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Posted 26 Jul 2004

Cascade XSL

, 29 Dec 2004
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An engine that transforms XML files on a web server.


Layout A Layout B

The major advantage of using XSL is the ease with which you can create and/or update a page layout. In the included demo project, replace the file 'DirTransform.xsl.aspx' by the 'DirTransform.xsl.aspx' and you have a completely new layout!

The ASP.NET uses 'user controls' for adding consistency to a web site. Version 2.0 of ASP.NET introduces master-content pages which is yet another way for creating a template driven site. C-XSL provides an alternative way, where the documents of a website are XML files and contain only the content. The layout of the site is placed in a separate XSL file.

Using the code

This article apart from C-XSL, it presents the use of Filters and Modules. The project consists of three parts, cxslModule, cxslFilter, and cxslProcessor.


To install the module, we put the following code in the <configuration>/<system.web> section of Web.config file.

        <add name="CXSL::cxslModule" type="CXSL.cxslModule, cxsl" />

The Module registers two event handlers using the following code:

public void Init(HttpApplication application)
    application.BeginRequest +=
       (new EventHandler(this.Application_BeginRequest));
    application.PostRequestHandlerExecute +=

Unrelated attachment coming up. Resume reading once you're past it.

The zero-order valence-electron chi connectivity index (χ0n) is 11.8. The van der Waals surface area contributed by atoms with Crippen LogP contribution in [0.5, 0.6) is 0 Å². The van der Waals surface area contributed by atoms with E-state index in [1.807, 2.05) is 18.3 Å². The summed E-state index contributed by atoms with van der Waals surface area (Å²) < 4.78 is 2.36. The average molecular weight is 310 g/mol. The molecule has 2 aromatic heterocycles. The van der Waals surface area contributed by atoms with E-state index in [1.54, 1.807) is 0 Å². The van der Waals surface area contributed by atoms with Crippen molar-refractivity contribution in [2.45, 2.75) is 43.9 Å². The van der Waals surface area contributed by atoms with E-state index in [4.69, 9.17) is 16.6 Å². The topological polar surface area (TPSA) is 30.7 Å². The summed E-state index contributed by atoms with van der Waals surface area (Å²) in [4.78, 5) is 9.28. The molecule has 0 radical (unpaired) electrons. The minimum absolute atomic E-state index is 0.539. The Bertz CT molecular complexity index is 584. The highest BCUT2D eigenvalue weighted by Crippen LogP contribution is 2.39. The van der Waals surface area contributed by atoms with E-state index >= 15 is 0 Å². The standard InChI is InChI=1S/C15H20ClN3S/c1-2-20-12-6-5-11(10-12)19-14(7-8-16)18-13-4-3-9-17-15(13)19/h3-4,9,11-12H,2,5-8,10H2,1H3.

new EventHandler(this.Aplication_PostRequestHandlerExecute);

The BeginRequest event occurs when ASP.NET receives a request. Here, we check if the user requests an *.xml.aspx, and if so, we add the filter which buffers the response.

private void Application_BeginRequest(Object source, EventArgs e)
    HttpApplication application = (HttpApplication)source;
    HttpContext context = application.Context;
        context.Response.Filter = new cxslFilter(context.Response.Filter);
        context.Response.Buffer= true;

The PostRequestHandlerExecute event occurs when the request is finished and the response has been send to the client. At the time PostRequestHandlerExecute occurs, the Response object has already sent the result to the client and the Response.Output is clear. That's why we need the filter, so we can buffer the output, and prevent it from reading the client.

If the request was for an *.xml.aspx file, we use the filter to retrieve the result of the page, and use the cxslProcessor class to do the transformation. Finally, we remove the filter and return the result to the client.

private void Aplication_PostRequestHandlerExecute(Object source,
                                                          EventArgs e)
    HttpApplication application = (HttpApplication)source;
    HttpContext context = application.Context;

        //get the buffered output and remove the filter
        String output="";

        cxslFilter cFilter=(cxslFilter)context.Response.Filter;
        context.Response.Filter = cFilter._sink;

        // cascade and return the result
        cxslProcessor cxslProc= new cxslProcessor(application);
        output = cxslProc.fn_Proccess(output);


A filter receives the results of a request, processes them, and then sends them to the next filter. The last filter in the chain sends the result to the client. A typical use of a filter is to make uppercase the word of a company, censor bad words, etc. Here, we use a filter in an odd way. It keeps everything it receives in a buffer and sends nothing to the next filter.